India Deploys Commandos to Protect Tigers

Posted January 5th, 2012 at 4:35 pm (UTC-5)
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The Indian government on Thursday deployed a team of commandos to two major wildlife sanctuaries in the south to protect tigers from hunters and poachers.

The government said a 54-member “Special Tiger Protection Force” began patrolling tiger reserves in Bandipur and Nagarhole, straddling the border of Tamil Nadu and Karnataka states, after three months of training in jungle survival and weapons use.

Indian officials said the move is aimed at reversing a dramatic decline in the global population of the big cat, which, according to experts, has declined from about 100,000 at the end of the 20th century to fewer than 3,500 today.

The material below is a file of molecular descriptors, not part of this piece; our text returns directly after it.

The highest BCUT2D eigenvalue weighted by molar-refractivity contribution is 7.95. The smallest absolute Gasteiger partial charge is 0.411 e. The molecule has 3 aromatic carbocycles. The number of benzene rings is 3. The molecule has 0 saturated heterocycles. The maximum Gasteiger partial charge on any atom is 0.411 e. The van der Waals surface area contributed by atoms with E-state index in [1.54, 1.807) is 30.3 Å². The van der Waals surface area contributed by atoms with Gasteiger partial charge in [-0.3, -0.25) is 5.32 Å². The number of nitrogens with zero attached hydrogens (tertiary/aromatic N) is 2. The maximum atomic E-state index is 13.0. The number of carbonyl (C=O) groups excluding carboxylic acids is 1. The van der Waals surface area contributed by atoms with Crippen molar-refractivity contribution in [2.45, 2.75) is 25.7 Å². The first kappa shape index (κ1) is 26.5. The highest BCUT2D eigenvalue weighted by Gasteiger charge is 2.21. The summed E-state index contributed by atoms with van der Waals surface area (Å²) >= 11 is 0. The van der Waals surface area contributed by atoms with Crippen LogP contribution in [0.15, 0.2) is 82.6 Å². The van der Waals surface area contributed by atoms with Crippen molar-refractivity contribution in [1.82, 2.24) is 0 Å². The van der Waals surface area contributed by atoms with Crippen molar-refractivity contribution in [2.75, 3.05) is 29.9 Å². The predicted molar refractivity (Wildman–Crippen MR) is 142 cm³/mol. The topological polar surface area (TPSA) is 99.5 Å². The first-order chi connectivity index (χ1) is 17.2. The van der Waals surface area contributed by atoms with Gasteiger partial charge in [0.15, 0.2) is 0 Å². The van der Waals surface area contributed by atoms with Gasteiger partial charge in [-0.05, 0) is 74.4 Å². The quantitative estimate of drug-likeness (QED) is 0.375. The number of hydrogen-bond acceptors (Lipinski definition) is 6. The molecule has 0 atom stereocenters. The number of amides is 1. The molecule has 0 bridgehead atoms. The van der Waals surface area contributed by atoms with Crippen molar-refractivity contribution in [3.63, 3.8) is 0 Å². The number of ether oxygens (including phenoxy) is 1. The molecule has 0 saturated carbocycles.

Wildlife officials have long contended that the lack of properly trained staff to protect the tigers is one of the critical problems facing conservation efforts in India. They say many of the forest guards are older and do not have the necessary skills to tackle the highly sophisticated gangs which poach wild animals such as elephants and tigers.

India, with about 1,700 tigers, accounts for nearly 50 percent of the world’s tiger population. Experts say the survival of the big cat there will determine the future of the species.

In November, the International Police Organization launched a campaign to help save the world’s last surviving tigers in 13 Asian countries.

Interpol said the project will link international wildlife officials with customs and law enforcement officers in Russia, China, Southeast Asia and the Indian subcontinent to combat poaching and smuggling of tiger parts used in medicines.

The initiative, Project Predator, was unveiled at an annual Interpol conference in the Vietnamese capital, Hanoi.